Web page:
This week, I read Under The Never Sky by Veronica Rossi.
For such an intriguing and compelling title and premise, I was disappointed. It started strong, with compelling characters, but then started to fall flatter as the story went on.
It’s a tale of a girl named Aria, a child growing up in a haven where she never wanted for anything, and a man named Perry, who has fought his entire life to live in the rapidly growing barrenness of the world. When Aria is thrown out of the haven after the son of a bureaucrat fucks up and burns up a faulty dome and she and he are the only survivors, Perry finds her in the wastelands, while searching for his kidnapped nephew, against all better reasons and his nature, he ends up saving her life.
I was really disappointed in it. Although she began strong, with five characters in the first chapter that could have made a fantastic tale on their own, she killed three of them off, and might as well have killed four for all of the effect that the other survivor has on the plot. She sets up strong characters in the tribe that faces the wastelands, and then only shows one of them who’s an exile anyway, because of inadequately explained tribal laws.
She does decide on an overarching plot that could be really powerful, through Aria wanting to go home to her mother, and Perry wanting to find his nephew, and peeling back the layers of both societies, and then flips around at the climax to reveal that it wasn’t anything like they’d thought, including with zero foreshadowing for the twist (and despite a twist being something the audience didn’t expect, the difference between a twist and a good twist is being able to go back and see the little things that were hinting at it all along), and then letting the whole of their goals fall apart with no visible repercussions on both of them. It’s rather like “Oh, I just had my entire view of my family and culture shattered. Time to go do something else! *dances off into the sunset without a care*” Also, in order to achieve this, instead of showing the fall out, she twists characters that before were reasonably interesting and flawed enough to be human into monsters that are easier to justify killing.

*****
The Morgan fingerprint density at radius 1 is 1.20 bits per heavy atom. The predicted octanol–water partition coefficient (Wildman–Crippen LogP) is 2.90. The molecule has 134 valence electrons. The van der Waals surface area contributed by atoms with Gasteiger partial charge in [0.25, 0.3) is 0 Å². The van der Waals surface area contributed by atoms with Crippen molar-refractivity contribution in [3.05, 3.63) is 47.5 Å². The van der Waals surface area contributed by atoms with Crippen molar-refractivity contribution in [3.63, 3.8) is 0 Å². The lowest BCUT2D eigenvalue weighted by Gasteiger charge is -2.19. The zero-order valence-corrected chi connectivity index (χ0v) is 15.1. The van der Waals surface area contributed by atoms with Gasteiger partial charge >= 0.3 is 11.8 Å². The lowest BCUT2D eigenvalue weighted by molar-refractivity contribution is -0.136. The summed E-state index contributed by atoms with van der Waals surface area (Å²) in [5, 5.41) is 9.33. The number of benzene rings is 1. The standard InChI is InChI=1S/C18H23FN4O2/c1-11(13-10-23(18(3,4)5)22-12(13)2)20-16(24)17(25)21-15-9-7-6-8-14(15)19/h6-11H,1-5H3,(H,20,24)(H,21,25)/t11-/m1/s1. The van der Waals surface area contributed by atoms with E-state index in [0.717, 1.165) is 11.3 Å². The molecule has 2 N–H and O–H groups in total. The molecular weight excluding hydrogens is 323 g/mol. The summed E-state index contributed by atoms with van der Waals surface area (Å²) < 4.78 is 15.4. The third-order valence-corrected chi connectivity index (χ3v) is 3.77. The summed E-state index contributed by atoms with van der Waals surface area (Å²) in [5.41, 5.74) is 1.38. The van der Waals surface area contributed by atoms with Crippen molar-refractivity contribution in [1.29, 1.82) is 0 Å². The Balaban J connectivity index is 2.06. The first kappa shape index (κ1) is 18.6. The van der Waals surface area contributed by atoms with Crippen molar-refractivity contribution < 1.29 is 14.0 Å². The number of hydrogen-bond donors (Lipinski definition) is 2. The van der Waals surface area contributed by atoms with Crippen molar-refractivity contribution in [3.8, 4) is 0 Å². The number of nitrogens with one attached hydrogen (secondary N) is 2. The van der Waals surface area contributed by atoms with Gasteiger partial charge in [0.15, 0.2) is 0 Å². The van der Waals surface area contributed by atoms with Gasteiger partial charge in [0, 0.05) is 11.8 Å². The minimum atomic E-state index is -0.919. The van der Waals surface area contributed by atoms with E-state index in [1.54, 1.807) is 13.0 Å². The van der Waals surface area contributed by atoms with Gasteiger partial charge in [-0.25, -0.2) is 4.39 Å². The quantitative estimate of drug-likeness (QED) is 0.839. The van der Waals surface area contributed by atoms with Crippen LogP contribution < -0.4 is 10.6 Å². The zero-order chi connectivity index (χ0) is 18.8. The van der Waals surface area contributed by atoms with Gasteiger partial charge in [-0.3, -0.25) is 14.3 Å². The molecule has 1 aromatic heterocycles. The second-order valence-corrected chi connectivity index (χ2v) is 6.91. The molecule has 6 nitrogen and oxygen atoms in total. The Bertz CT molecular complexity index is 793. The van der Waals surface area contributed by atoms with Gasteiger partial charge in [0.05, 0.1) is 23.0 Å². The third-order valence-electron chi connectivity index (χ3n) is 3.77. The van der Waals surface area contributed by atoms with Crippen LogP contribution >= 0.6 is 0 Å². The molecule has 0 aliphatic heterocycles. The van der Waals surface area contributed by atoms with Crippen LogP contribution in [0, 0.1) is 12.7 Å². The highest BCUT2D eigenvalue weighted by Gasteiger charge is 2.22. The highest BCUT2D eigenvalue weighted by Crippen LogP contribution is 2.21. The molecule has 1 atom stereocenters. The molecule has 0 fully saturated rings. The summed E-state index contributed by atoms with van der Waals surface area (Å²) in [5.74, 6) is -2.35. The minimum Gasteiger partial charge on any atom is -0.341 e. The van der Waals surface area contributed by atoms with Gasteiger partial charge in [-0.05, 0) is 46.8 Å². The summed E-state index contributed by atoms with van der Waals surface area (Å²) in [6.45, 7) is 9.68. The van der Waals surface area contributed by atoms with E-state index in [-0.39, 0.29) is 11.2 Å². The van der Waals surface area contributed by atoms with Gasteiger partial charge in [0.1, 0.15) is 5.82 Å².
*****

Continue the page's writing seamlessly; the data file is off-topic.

Very disappointing indeed.
It’s twists and plays like that, that remind me of why I write fanfiction, or rather, one of the two reasons. The first one, and the most prevalent one here, is “Why didn’t this twist make sense, and how can I tell the story in a way it does?”. The other one I’ll undoubtedly go into another time, but in this case, had I enjoyed the story enough and still wondered what would have happened if she’d developed along the lines that she first began with, and perhaps I would have ended up with something vastly inferior to the original product, or (in a very, very rare outcome) perhaps superior for taking the time to go back and try it a different way. Most of the time, people who do this don’t have the writing talent to pull it off, and while the ideas are sound, they end up collapsing in on themselves in just the same way as the original story.
I would most likely have the same problem.
Now this is her debut novel, and I will cut her some slack because she has the room to grow and change and find her way in story telling, but it’s definitely something to keep in mind.